Minimal Low Back One Piece
Criss-Cross Low Back One Piece Analysis
This is a somewhat challenging one piece because it's not as stable as it might look. The right hand photo (thanks Keith for finding it) isn't actually the same garment but its close enough for a front anyway. They differ in that the bikini bottom curves up into the body on the left photo, but it's angular on the right ... or at least it looks that way ... not important as I'll make it curve anyway! The front is a reasonably square neckline.
NOTE: Part of what we all did at Fashion School was look at other people’s high fashion garments and see if we could work out how they were made. This was particularly the case for 3rd year pattern making. The teacher would show us a photo of something from fashion week and give us an hour to make a pattern for it … I loved those challenges. At the end of the hour, the teacher would demonstrate how she thought it should be done and why. Some people out there call this copying or “knocking off” someone else’s design … that’s not what we’re doing here … this is about learning how to make patterns by following a procedure … it’s what we all did and how we learned. I’m not telling you to take these instructions and go manufacture this garment for sale …that is wrong and illegal ... I’m using this design as an example to teach students how to manipulate a block into a pattern that resembles this style (albeit, probably not exactly).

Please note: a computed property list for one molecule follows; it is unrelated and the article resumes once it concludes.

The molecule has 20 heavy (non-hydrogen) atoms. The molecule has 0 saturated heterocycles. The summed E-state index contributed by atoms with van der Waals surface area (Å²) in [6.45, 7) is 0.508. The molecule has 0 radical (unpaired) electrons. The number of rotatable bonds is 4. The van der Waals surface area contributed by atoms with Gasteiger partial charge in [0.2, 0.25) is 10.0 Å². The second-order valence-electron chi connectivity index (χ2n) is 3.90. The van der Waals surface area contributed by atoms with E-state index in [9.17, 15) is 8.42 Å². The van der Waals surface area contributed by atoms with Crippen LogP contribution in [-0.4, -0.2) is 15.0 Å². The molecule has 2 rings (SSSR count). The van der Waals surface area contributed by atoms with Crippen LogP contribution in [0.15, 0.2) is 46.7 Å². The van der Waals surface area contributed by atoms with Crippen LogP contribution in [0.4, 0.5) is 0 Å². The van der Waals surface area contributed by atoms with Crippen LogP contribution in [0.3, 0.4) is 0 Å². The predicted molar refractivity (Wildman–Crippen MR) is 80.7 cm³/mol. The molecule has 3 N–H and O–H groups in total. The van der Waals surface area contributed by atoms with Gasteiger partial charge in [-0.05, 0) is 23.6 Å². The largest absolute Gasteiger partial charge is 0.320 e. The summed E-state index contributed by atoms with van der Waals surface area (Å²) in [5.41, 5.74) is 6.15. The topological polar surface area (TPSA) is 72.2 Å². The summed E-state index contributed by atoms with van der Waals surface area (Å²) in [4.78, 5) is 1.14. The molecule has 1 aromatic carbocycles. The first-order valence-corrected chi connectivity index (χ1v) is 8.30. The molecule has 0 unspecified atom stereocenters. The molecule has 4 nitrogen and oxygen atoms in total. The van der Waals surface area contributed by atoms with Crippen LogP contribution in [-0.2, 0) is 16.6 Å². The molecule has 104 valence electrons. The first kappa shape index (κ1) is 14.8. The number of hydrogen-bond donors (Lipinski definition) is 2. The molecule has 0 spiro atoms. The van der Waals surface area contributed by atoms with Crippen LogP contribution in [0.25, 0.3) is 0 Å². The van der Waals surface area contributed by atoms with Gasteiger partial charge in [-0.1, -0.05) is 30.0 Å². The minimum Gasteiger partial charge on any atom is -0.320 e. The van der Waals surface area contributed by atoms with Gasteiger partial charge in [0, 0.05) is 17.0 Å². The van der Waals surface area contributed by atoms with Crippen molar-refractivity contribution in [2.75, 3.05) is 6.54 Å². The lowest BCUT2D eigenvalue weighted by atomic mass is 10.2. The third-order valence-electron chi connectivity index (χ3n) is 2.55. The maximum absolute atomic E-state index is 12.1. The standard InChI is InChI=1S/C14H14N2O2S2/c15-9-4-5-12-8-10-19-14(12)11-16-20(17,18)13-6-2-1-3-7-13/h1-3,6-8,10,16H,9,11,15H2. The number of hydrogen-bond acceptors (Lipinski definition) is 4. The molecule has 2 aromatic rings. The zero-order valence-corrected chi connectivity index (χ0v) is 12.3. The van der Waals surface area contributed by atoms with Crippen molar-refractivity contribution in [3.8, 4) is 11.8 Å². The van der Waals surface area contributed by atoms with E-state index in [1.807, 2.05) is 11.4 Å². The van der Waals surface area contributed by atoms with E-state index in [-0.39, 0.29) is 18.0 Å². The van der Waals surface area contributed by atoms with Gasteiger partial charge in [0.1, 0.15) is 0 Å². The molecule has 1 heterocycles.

This time instead of demonstrating on the Size 10B/C Women’s One Piece Block we drafted previously, I’m going to base this pattern on the RTW Women’s One Piece 12% Block Set for a Bust size of 88cm, Waist of 68cm and Hips of 93cm. I want to do this to show that the block we start with isn’t important for this type of lesson. Before you start each step, take a good look at the illustration to help you follow the drafting process. At the end of each step your draft should match the illustration.
To start with we'll need the full width of the top of back block to gauge how far our straps will go and at what angle. We'll only need half the lower back block and half the front block. Close out the bust dart by rotating it from the center front bust line.
This is the fun part .... cut the back block in half and place each half against the side seam of the front block so we can design straight onto the blocks as a whole. Looking at the left hand photo above, the back strap joins to the side seam about halfway between the bust line and the waist line ... somewhere near the Empire line. I've drawn a red dotted line 8cm below the bust line all the way across the front block. I've drawn in the leg line (blue) a few centimetres higher than my block and a little narrower at the back, with the apex still forward of the side seam in an attempt to get some stability in the back. We'll do a center back seam after to help lock it in place.